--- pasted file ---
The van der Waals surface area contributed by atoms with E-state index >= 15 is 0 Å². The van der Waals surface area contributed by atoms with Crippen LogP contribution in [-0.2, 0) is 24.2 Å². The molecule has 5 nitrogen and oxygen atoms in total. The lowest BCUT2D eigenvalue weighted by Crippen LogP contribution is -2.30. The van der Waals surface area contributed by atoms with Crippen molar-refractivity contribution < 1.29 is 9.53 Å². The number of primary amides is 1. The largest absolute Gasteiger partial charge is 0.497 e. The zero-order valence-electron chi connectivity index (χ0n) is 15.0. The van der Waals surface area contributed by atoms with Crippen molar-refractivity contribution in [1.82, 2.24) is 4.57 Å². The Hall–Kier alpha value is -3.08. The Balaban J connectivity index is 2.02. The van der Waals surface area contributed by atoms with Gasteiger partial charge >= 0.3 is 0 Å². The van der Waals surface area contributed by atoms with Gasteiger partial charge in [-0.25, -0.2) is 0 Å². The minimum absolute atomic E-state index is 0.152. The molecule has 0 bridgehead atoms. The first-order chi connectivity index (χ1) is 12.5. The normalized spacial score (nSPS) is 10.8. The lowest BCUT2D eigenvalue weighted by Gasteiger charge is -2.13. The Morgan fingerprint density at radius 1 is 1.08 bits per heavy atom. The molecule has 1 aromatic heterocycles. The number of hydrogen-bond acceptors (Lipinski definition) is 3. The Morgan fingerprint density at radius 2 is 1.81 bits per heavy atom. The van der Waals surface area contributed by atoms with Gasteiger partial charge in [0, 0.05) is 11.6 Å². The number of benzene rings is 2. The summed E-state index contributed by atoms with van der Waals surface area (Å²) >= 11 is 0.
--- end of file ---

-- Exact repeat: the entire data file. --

The van der Waals surface area contributed by atoms with E-state index >= 15 is 0 Å². The van der Waals surface area contributed by atoms with Crippen LogP contribution in [-0.2, 0) is 24.2 Å². The molecule has 5 nitrogen and oxygen atoms in total. The lowest BCUT2D eigenvalue weighted by Crippen LogP contribution is -2.30. The van der Waals surface area contributed by atoms with Crippen molar-refractivity contribution < 1.29 is 9.53 Å². The number of primary amides is 1. The largest absolute Gasteiger partial charge is 0.497 e. The zero-order valence-electron chi connectivity index (χ0n) is 15.0. The van der Waals surface area contributed by atoms with Crippen molar-refractivity contribution in [1.82, 2.24) is 4.57 Å². The Hall–Kier alpha value is -3.08. The Balaban J connectivity index is 2.02. The van der Waals surface area contributed by atoms with Gasteiger partial charge >= 0.3 is 0 Å². The van der Waals surface area contributed by atoms with Gasteiger partial charge in [-0.25, -0.2) is 0 Å². The minimum absolute atomic E-state index is 0.152. The molecule has 0 bridgehead atoms. The first-order chi connectivity index (χ1) is 12.5. The normalized spacial score (nSPS) is 10.8. The lowest BCUT2D eigenvalue weighted by Gasteiger charge is -2.13. The Morgan fingerprint density at radius 1 is 1.08 bits per heavy atom. The molecule has 1 aromatic heterocycles. The number of hydrogen-bond acceptors (Lipinski definition) is 3. The Morgan fingerprint density at radius 2 is 1.81 bits per heavy atom. The van der Waals surface area contributed by atoms with Gasteiger partial charge in [0, 0.05) is 11.6 Å². The number of benzene rings is 2. The summed E-state index contributed by atoms with van der Waals surface area (Å²) >= 11 is 0.